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Monday, June 11, 2018

Norway woodman

And now, loud above the roar of the sea, was suddenly heard a sharp, splintering sound, as of a Norway woodman felling a pine in the forest. It was brave Jarl, who foremost of all had snatched from its rack against the mainmast, the ax, always there kept.  --Mardi: And a Voyage Thither
In Mardi (1849) Melville's figurative Norway woodman cuts down a tree, successfully, whereas Shelley's Norway woodman stamps out a spark but fails to prevent the forest fire of revolt that it kindles in Lines Written among the Euganean Hills:

As the Norway woodman quells,
In the depth of piny dells,
One light flame among the brakes,
While the boundless forest shakes,
And its mighty trunks are torn
By the fire thus lowly born:
The spark beneath his feet is dead,
He starts to see the flames it fed
Howling through the darken'd sky
With myriad tongues victoriously,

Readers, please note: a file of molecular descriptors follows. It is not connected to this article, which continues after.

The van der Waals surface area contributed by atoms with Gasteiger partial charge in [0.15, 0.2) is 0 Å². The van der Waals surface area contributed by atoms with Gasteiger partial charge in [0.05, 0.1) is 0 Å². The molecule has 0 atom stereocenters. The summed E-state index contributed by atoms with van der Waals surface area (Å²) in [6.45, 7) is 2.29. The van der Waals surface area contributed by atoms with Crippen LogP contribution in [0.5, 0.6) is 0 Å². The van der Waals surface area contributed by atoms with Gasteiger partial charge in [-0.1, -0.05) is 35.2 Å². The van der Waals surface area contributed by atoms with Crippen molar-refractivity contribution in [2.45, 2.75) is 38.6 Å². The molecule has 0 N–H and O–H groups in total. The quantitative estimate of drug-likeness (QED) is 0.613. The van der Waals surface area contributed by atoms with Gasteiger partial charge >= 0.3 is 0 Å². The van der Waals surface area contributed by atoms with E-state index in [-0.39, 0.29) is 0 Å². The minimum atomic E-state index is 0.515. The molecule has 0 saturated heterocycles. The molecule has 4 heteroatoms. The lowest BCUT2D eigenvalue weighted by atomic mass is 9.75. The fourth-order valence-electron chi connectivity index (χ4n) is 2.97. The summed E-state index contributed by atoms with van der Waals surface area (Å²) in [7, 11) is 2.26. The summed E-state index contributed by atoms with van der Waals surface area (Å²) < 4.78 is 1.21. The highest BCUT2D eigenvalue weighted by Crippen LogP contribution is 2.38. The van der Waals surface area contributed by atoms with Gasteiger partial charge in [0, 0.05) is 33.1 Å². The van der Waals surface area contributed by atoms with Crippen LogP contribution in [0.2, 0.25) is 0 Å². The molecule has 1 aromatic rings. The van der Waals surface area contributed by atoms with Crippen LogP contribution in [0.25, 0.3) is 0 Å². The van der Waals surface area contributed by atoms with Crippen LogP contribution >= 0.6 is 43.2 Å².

And sinks down in fear: so thou,
O Tyranny, beholdest now
Light around thee, and thou hearest
The loud flames ascend, and fearest:
Grovel on the earth; ay, hide
In the dust thy purple pride!
Generally speaking, a Norway woodman has no very obvious business in the South Pacific or the hills south of Padua. In Mardi, however, Melville's simile is well adapted to Jarl, the narrator's Scandinavian companion, and Jarl's heroic action with the axe (in a gale, he chops at the rigging to bring down the mainmast of the Parki). Jarl as Norway woodman in Mardi inescapably evokes Shelley's Norway woodman--whom Melville might have first encountered the library of the Albany Young Men's Association, in Hazlitt's Select British Poets (London, 1824).

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